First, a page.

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Christmas was NOT based on the Roman Juvenalia

Christmas was NOT based on the Roman Juvenalia December 24, 2012

In his continuing series that we’ve been blogging about exploding the myth that Christmas was based on a pagan holiday, Rev. Joseph Abrahamson takes on the view recently pushed on the History Channel that Christmas, along with customs like singing carols, doing things for children, and gift-giving, grew out of the Roman solstice feast of Juvenalia:

The claim about Juvenalia is usually that it was the Roman solstice or early January holiday where the celebration of the youth, singing carols, and gift giving came from. Claims like this are usually made by people who watched the History Channel’s programs and their views of Juvenalia:

“Also around the time of the winter solstice, Romans observed Juvenalia, a feast honoring the children of Rome.” HC

Juvenalia was actually instituted in A.D. 59 by Emperor Nero to celebrate his first shave at the age of 21.

In other words, he was no longer a child, but an adult. Juvenalia was not a celebration of youth, but of coming out of adolescence to be a real man.

In this article I am listing sources instead of copying the quotes because they are long, but please don’t gloss over what the source says. Go to it and read it. Read each of them.

We can go back to Tacitus (AD 56 – 117), the earliest historian who recorded the invention of Juvenalia. Tacitus was 2 or 3 years old when Nero celebrated his Juvenalia.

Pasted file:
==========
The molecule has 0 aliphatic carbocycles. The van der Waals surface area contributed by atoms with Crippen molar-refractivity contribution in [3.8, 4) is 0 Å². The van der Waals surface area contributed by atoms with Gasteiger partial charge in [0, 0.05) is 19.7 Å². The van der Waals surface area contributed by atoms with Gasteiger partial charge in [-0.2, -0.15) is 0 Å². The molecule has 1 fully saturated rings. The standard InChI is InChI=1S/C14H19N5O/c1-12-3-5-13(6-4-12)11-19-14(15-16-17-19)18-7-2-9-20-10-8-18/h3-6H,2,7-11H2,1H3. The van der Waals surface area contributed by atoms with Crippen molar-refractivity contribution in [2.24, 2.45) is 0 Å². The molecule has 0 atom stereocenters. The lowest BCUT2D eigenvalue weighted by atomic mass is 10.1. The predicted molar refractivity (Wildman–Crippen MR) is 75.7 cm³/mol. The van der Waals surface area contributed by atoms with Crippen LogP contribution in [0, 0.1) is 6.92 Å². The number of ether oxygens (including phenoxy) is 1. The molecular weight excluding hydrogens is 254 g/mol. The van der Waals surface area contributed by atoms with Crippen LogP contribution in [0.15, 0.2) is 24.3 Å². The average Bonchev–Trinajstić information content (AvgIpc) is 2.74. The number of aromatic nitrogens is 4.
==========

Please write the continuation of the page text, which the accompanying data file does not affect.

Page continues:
Tacitus records Nero’s creation of Juvenalia in his Annales, XIV.15-16 [English/Latin Parallel] XV.33 [English/Latin Parallel] XVI.21 [English/Latin Parallel]

Again, no particular date, nothing about a childhood celebration or gift giving. Nero did command his people to sing or perform lewd songs and acts in the theaters he had constructed for this occasion.

Next is Suetonius (c. AD 69 – c. 122) [roughly contemporary with Tacitus], who wrote in his The Lives of the Twelve Caesars, [English/Latin] but gives only a very brief account, stating nothing about the date of Nero’s beard shaving party, nor about any child’s gathering or gift giving.

Born almost 100 years after the Nero invented Juvenalia, Cassius Dio (AD c. 150 – 235) gives a description that is more detailed than that of Tacitus or Seutonius in his Roman History 62.19-21 [Greek Text][English Text] Found in Vol. VIII of the Loeb Classical Library edition, 1925 LXI:19-21, pp. 77-82.

No date for Nero’s Juvenalia is mentioned by Cassius Dio. He does mention that Nero had theaters constructed for the event. He also mentions that Nero forced people from the high end of society in to humiliating and lewd acts in honor of the emperor’s first shave, which they did because they had a not unreasonable fear that Nero would kill them if they displeased him.

Dio also writes that Domitian (AD 51 – 96, emperor from 81-96)gave Juvenalia games but assigns no date.

So, now we are 175 years after Nero instituted Juvenalia, and we have no date of the year, no mention that this festival is for the good of children, and no mention of gift giving. We do have the fact that Nero constructed theaters for this celebration and commanded performances that included a singing competition. And, of course, Nero was declared the best singer of all.

The choice of December 25th and January 6th for the Christmas observance is already established by the end of the 2nd century AD.

via Steadfast Lutherans » Redeeming Holy Days from Pagan Lies — Pagan Solstice Celebrations 2.


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